c. 2004 Religion News Service (Rabbi Rudin, the American Jewish Committee’s senior interreligious adviser, is Distinguished Visiting Professor at Saint Leo University.) (UNDATED) A photograph, taken in Tel Aviv on May 14, 1948, is one of the great iconic pictures of modern history. It shows David Ben-Gurion reading the Declaration of Independence of the Jewish state that was proclaimed that day. Fifty-six years later, most people easily recognize Ben-Gurion with his nimbus-like white hair. On Israel’s first Independence Day, B.G. wore a dress shirt, suit jacket, and necktie _ rare for someone who favored agricultural or blue-collar work clothing.
c. 2004 Religion News Service N.H. Episcopal Church Leaves Over Clash With Gay Bishop (RNS) A New Hampshire Episcopal church that did not want to be subjected to the authority of an openly gay bishop has effectively left the church, according to local church leaders. The decision of the Church of the Redeemer in Rochester comes after months of conflict between the church and its openly gay bishop, V. Gene Robinson, whose election last year has prompted criticism around the world. Problems began last year after then-Bishop Douglas Theuner suspended the church’s priest, the Rev. Don Wilson, because he opposed Robinson’s election as the diocese’s new bishop. Since then, the church has requested that a visiting bishop from the conservative Anglican Communion Network be given oversight over the congregation.
c. 2004 Religion News Service QUEENS, N.Y. _ They came with babies in tow and prayers in hand, eyes red with the exhaustion of overnight flights from Russia, Uruguay, Israel and other far-off places. Weariness quickly gave way to elation, though, even as a steady rain fell through the morning, as Jews gathered at the final resting place of their hero, mentor and leader. On any given day, the “ohel,” or grave site, of the Lubavitcher rebbe hosts a steady stream of bearded men in black hats and women in long skirts. About 700 faxes arrive each day, each containing prayers that are shredded for privacy and placed on the grave.
c. 2004 Religion News Service (UNDATED) A new documentary to be broadcast on HBO next week (June 28) raises provocative questions about the role of clerical celibacy in the Catholic sexual abuse crisis. It is drawing fire from outraged Catholic bishops who say the film uses a “stacked-deck approach” to “assault” the church’s sexual ethos. In an interview from his home in England, the filmmaker, Antony Thomas, said his interest in celibacy was spurred by a desire to go beyond the daily media coverage of the church’s abuse scandal. “Like a lot of people, I was seeing the reports of priest abuse,” he said.
c. 2004 Religion News Service WASHINGTON _ The National Association of Evangelicals has drafted a proposed statement on civic engagement that urges the nation’s evangelicals to be more involved in public policy. “Never before has God given American evangelicals such an awesome opportunity to shape public policy in ways that could improve the well-being of the entire world,” reads a draft released Monday (June 21). “Disengagement is not an option.” The declaration _ which touches on topics ranging from addressing poverty to practicing recycling _ is being circulated among 100 evangelical leaders for comment before the association’s board votes on it in October. The Washington-based NAE represents at least 10 million U.S. Christians in about 51 denominations and 250 other ministries.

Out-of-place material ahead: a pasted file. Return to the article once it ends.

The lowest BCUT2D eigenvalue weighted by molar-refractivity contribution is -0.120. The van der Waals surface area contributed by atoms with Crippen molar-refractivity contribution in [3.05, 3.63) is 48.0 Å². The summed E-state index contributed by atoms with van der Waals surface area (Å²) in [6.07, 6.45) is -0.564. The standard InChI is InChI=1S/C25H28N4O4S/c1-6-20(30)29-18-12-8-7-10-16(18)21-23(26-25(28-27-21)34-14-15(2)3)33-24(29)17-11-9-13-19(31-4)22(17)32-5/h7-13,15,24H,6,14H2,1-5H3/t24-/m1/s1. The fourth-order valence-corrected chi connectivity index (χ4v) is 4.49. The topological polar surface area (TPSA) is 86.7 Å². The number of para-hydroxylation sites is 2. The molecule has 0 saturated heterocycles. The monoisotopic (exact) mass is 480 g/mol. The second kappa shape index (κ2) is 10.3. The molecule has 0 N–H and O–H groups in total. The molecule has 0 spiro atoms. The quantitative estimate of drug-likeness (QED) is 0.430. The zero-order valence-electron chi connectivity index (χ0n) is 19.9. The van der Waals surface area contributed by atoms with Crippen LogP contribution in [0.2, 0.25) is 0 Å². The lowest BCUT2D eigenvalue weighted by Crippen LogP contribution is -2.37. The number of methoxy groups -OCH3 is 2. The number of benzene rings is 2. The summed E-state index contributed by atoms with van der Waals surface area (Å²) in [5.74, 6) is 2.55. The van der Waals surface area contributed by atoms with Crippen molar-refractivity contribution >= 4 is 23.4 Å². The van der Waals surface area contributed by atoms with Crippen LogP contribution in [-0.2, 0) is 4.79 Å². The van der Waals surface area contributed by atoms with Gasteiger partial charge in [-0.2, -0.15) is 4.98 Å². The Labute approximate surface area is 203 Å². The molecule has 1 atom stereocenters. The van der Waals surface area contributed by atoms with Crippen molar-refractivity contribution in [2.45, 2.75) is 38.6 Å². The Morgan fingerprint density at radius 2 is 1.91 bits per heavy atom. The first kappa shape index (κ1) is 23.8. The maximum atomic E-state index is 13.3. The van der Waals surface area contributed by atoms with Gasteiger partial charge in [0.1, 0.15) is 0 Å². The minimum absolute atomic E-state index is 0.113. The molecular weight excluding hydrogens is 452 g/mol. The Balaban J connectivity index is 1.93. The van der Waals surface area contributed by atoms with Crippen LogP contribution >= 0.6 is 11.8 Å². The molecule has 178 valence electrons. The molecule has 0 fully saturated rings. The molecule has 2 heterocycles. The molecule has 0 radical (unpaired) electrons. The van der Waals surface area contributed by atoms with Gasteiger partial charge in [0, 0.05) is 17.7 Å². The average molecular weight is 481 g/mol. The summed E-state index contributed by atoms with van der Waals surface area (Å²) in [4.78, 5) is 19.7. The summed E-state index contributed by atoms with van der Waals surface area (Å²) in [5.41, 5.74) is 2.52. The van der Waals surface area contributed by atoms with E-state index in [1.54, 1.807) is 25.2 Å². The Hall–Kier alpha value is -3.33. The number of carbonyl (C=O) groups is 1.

c. 2004 Religion News Service Bank Unveils Islam-Friendly Investments TORONTO (RNS) The Royal Bank of Canada (RBC) has announced a new financial instrument tailored specifically to meet the needs of Muslim investors. In a press release, the bank says the Shariah-Compliant Equity-Linked Note was released after a lengthy period of research and consultation, and is backed by a fatwah (religious ruling) issued by three prominent Islamic scholars. The note, which matures in about 51/2 years, is the first of its kind in Canada and is “designed to provide a competitive investment opportunity compatible with the precepts of Islamic law,” the bank says. “Stocks are selected from the Dow Jones Islamic Market Index, avoiding all haram (forbidden) sectors, such as arms, alcohol and pornography,” said Andrew Tice, the Royal Bank’s Middle East regional director.
c. 2004 Religion News Service Anglican Leaders Consult U.S. Church Leaders on Divisions (RNS) Anglican leaders met last week (June 14-18) to discuss how to heal divisions surrounding last year’s election and consecration of openly gay Episcopal Bishop V. Gene Robinson of New Hampshire. The leaders, meeting in North Carolina, are part of the Lambeth Commission headed by Irish Archbishop Robin Eames. The task force was appointed last year by the global leader of the Anglican Communion, Archbishop of Canterbury Rowan Williams. A final report is expected in October. Episcopal Presiding Bishop Frank Griswold said in a statement that his delegation tried to give a “full and accurate picture” of the divisions in the church by representing the “breadth of views and the depth of feeling” across factions.